Prime minister Jacinda Adern began implementing a Covid-19 response plan in February. The government announced border-control policies and hospitals began preparing for an influx of patients. Despite the small islands geographic isolation, tourists and students arrive from Europe and China every year. The first case of Covid-19 was diagnosed on February 26. The country originally used a mitigation strategy, but due to insufficient testing and contract tracing capacity, they switched to an elimination strategy. On March 26, the government enacted a country wide lockdown. After 7 weeks of a national stay at home order, the last known case was found and the patient was put into isolation. Even at its peak, New Zealand only had 89 cases a day. On June 8, the government moved to alert level 1 and all restrictions were lifted except for border control, 103 days after the first case. While 2 cases were found in June after two women from the UK were allowed to break quarantine to visit a dying a relative, extensive contact tracing is being done to contain this outbreak. The government has instituted a spending program for businesses and has supplemented the incomes of people facing financial instability, but the economic costs are still visible. Foreign tourists and workers stimulate the economy, and with closed borders, people are questioning how long it can survive without this vital consumption and production. Despite this, New Zealand and the leadership of Acern, have been hailed as an example the rest of the world should follow.
William Howe '21
For good reason, returning to school this fall will not be, and in some cases, has not been simple. As schools try to figure out how to approach the challenge of resuming classes in the backdrop of a pandemic, it is important to understand the consequences of any given plan. Public figures like Anthony Fauci elaborated to no end on what the consequences of returning to school in person would be (or have been), but what are the objective results of children not attending school?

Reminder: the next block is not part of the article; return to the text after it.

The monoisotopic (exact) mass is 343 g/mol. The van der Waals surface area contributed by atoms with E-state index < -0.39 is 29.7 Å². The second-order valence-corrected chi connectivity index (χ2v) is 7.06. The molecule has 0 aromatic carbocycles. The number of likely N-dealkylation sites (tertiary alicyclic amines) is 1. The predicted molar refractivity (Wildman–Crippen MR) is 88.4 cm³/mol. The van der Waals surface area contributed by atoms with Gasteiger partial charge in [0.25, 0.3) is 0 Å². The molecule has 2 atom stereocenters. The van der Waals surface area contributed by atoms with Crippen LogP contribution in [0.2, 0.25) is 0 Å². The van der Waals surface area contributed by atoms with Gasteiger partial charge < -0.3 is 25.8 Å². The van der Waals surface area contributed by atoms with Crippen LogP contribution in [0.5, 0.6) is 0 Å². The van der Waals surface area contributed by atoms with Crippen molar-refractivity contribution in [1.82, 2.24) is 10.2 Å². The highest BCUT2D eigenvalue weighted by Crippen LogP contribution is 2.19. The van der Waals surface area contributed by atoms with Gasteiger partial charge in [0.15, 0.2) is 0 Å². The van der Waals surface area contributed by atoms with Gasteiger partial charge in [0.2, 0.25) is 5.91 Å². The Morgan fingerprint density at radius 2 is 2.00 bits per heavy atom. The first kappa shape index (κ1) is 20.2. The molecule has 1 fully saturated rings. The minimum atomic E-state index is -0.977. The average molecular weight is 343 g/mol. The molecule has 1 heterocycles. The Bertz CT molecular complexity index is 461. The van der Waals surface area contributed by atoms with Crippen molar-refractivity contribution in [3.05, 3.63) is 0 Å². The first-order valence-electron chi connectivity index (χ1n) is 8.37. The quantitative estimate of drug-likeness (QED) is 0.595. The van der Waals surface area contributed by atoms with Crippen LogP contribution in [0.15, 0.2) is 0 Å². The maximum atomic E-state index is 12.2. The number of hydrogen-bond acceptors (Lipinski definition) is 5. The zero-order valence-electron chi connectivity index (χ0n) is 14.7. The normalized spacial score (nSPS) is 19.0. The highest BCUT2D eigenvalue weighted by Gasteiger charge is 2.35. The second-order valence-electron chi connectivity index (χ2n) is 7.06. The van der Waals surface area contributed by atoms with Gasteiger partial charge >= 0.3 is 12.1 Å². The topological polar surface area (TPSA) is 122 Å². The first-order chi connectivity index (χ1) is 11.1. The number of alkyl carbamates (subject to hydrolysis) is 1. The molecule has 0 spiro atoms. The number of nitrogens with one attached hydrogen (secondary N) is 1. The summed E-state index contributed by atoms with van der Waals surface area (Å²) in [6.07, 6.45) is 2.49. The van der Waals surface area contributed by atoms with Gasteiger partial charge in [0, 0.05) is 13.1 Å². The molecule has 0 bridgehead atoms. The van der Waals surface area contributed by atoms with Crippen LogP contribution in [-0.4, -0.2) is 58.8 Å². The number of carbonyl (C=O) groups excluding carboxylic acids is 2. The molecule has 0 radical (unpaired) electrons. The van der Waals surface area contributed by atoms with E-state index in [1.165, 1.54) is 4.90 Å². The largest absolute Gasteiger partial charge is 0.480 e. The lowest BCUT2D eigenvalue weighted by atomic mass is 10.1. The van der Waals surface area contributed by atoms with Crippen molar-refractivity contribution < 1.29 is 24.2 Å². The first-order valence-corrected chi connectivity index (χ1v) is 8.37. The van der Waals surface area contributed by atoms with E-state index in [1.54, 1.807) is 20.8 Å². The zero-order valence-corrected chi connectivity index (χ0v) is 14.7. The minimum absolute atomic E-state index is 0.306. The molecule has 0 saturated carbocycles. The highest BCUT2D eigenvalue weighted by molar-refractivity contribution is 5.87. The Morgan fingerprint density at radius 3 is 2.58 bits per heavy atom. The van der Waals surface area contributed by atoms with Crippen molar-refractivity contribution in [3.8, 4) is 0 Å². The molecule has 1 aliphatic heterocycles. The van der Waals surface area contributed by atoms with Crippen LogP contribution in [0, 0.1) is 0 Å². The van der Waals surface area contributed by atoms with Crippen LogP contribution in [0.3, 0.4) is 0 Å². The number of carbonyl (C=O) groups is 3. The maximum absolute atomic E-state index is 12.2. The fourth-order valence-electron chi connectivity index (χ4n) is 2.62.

Predictably, the outcomes of not sending children to school are undesirable. At young ages, school serves as a social network in which children learn important behaviors and skills for participation in society as they grow older. Without the structure of school, children can become permanently antisocial (which is in fact a negative, as opposed to introverted, which is simply a characteristic) or even aggressive. As children get older, school begins to serve a different purpose. It shifts from a socially-oriented experience to an intellectual one. The process of learning foments key neurological developments, and education in general is vital for success later in life. To be sure, schooling continues to impart lessons of behavior and socialization on students, but it combines this role with that of education. One fact that is especially important in low income communities is that failure to attend classes can cause an elevated risk of gang activity, substance abuse, and general criminal behavior. Psychologically, this elevated risk arises from boredom, which both statistically and anecdotally produces no desirable ends for high school aged individuals. All of these factors are ignoring the legal ramifications of not attending school, which are in their own right severe. School can also provide mental health resources which are otherwise unavailable to students.